I've held the threads of this fabric in my hands all winter long and searched for the definitive pattern - and although it is now a fabric of rough and coarse appearance, the threads have none the less been chosen with care and according to certain rules. And it might just turn out to be a genuine peasant painting. I know that it is. But anyone who prefers to have his peasants looking namby-pamby had best suit himself. Personally, I am convinced that in the long run one gets better results from painting them in all their coarseness than from introducing a conventional sweetness.

A peasant girl, in her patched and dusty blue skirt and bodice which have acquired the most delicate shades from the weather, wind and sun, is better looking - in my opinion - than a lady. But if she dons a lady's clothes, then her authenticity is gone. A peasant in his fustian clothes out in the fields [is] better looking than when he goes to church on Sunday in a kind of gentleman's coat.

And similarly, in my opinion, it would be wrong to give a painting of peasant life a conventional polish. If a peasant painting smells of bacon, smoke, potato steam, fine - that's not unhealthy - if a stable reeks of manure - all right, that's what a stable is all about - if a field has the smell of ripe corn or potatoes or of guano and manure - that's properly healthy, especially for city dwellers. Such pictures might prove helpful to them. But a painting of peasant life should not be perfumed.

I am eager to know whether you will find something in it to please you - I hope so.

I'm glad that just as Mr. Portier has said that he'll handle my work, I've got something more important for him than studies. As for Durand Ruel - though he didn't consider the drawings worth bothering with, do show him this painting. Let him think it ugly, I don't mind - but let him have a look at it all the same, let people see that we put some effort into our endeavours. No doubt you'll hear “quell croûte!” [what a daub!] Be prepared for that, as I am prepared myself. Yet we must go on providing something genuine and honest.

Painting peasant life is a serious business, and I for one would blame myself if I didn't try to make pictures that give rise to serious reflection in those who think seriously about art and life.

Millet, De Groux, so many others, have set an example of character by turning a deaf ear to such taunts as “sale, grossier, boueux, puant” [nasty, crude, filthy, stinking], etc., etc., so it would be a disgrace should one so much as waver. No, one must paint peasants as if one were one of them, as if one felt and thought as they do. Being unable to help what one actually is. I very often think that peasants are a world apart, in many respects one so much better than the civilized world. Not in all respects, for what do they know of art and many other things?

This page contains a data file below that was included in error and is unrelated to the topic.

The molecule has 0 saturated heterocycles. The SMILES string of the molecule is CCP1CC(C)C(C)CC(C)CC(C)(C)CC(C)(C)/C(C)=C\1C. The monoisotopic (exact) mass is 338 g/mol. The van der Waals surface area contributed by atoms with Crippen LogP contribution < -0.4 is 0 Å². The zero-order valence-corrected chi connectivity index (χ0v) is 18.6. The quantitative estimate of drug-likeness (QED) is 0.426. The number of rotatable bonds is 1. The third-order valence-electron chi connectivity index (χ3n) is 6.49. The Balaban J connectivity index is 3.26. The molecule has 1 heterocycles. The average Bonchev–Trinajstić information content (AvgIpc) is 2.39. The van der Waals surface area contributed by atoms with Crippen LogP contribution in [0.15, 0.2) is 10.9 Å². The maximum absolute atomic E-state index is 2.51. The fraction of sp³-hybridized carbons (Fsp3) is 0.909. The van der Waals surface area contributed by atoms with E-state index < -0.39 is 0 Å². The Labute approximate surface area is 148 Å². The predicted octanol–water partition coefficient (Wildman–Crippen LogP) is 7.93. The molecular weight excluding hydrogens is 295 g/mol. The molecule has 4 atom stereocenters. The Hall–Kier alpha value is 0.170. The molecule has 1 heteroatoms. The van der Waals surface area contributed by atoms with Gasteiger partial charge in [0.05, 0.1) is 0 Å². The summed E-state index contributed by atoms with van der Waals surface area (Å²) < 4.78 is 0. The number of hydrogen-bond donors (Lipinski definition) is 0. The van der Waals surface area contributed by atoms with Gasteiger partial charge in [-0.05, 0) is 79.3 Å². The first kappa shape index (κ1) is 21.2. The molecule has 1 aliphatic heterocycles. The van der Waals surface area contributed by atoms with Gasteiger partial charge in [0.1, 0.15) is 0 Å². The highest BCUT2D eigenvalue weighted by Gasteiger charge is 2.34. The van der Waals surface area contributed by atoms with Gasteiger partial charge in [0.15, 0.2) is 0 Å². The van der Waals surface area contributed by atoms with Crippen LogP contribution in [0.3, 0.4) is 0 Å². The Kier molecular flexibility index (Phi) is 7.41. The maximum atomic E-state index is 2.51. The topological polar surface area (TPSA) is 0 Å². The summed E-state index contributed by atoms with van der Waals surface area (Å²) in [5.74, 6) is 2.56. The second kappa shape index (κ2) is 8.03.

I still have a few smaller studies - but you will appreciate that I'm being kept so busy by the larger one that I've been able to do little else. As soon as it is completely finished and dry, I shall forward you the canvas in a small packing case, adding a few smaller items. I think it would be as well not to delay the dispatch too long, which is why I'll make haste with it. The second lithograph of it will probably have to be abandoned in that case, though I realize that Mr. Portier, for instance, must have his opinion endorsed if we are to count on him once and for all as a friend. It is my sincere hope that we may.

I have been so absorbed in the painting that I almost forgot that I am moving house, something that has to be attended to as well. My worries won't be any the less, but the lives of all painters in this genre have been so full of cares that I shouldn't want to have things any easier than they did. and since they managed to get their paintings done anyway, I, too, may be held back by material difficulties, but not destroyed or undermined by them. So there you are.

I believe that The Potato Eaters will turn out well - as you know, the last few days are always tricky with a painting because before it's completely dry one can't use a large brush without running a real risk of spoiling it. And changes must be made very coolly and calmly with a small brush. That's why I took it to my friend and asked him to make certain I didn't spoil it, and why I'll be going to his place to apply those finishing touches.

You'll certainly see that it has originality. Regards, I'm sorry it wasn't ready for today - best wishes once again for your health and peace of mind, believe me, with a handshake,

Ever yours, Vincent

I'm still working on some smaller studies that will go off at the same time. Did you ever send that copy of the Salon issue?

At this time, Vincent was 32 year old
Vincent van Gogh. Letter to Theo van Gogh. Written c. 30 April 1885 in Nuenen. Translated by Mrs. Johanna van Gogh-Bonger, edited by Robert Harrison, number 404.